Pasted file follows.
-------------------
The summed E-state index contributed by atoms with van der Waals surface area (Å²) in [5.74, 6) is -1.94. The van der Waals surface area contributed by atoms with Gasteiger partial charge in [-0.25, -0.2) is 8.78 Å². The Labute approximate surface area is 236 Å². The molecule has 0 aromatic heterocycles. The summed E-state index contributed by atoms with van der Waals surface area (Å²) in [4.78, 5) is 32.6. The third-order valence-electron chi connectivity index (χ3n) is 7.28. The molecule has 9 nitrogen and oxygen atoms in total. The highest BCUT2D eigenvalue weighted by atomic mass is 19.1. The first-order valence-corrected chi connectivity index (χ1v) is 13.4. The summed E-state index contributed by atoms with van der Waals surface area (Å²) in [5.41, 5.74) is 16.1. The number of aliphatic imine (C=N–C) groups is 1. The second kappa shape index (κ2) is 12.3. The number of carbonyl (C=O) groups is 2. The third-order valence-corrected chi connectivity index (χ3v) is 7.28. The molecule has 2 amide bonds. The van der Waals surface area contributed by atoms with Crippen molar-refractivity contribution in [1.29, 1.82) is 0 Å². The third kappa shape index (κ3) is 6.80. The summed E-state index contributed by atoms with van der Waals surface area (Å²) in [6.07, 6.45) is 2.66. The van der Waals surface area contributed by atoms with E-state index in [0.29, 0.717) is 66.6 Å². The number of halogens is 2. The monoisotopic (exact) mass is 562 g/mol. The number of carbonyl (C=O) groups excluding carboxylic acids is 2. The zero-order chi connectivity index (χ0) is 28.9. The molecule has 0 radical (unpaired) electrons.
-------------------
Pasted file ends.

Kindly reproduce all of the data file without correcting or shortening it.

The summed E-state index contributed by atoms with van der Waals surface area (Å²) in [5.74, 6) is -1.94. The van der Waals surface area contributed by atoms with Gasteiger partial charge in [-0.25, -0.2) is 8.78 Å². The Labute approximate surface area is 236 Å². The molecule has 0 aromatic heterocycles. The summed E-state index contributed by atoms with van der Waals surface area (Å²) in [4.78, 5) is 32.6. The third-order valence-electron chi connectivity index (χ3n) is 7.28. The molecule has 9 nitrogen and oxygen atoms in total. The highest BCUT2D eigenvalue weighted by atomic mass is 19.1. The first-order valence-corrected chi connectivity index (χ1v) is 13.4. The summed E-state index contributed by atoms with van der Waals surface area (Å²) in [5.41, 5.74) is 16.1. The number of aliphatic imine (C=N–C) groups is 1. The second kappa shape index (κ2) is 12.3. The number of carbonyl (C=O) groups is 2. The third-order valence-corrected chi connectivity index (χ3v) is 7.28. The molecule has 2 amide bonds. The van der Waals surface area contributed by atoms with Crippen molar-refractivity contribution in [1.29, 1.82) is 0 Å². The third kappa shape index (κ3) is 6.80. The summed E-state index contributed by atoms with van der Waals surface area (Å²) in [6.07, 6.45) is 2.66. The van der Waals surface area contributed by atoms with E-state index in [0.29, 0.717) is 66.6 Å². The number of halogens is 2. The monoisotopic (exact) mass is 562 g/mol. The number of carbonyl (C=O) groups excluding carboxylic acids is 2. The zero-order chi connectivity index (χ0) is 28.9. The molecule has 0 radical (unpaired) electrons.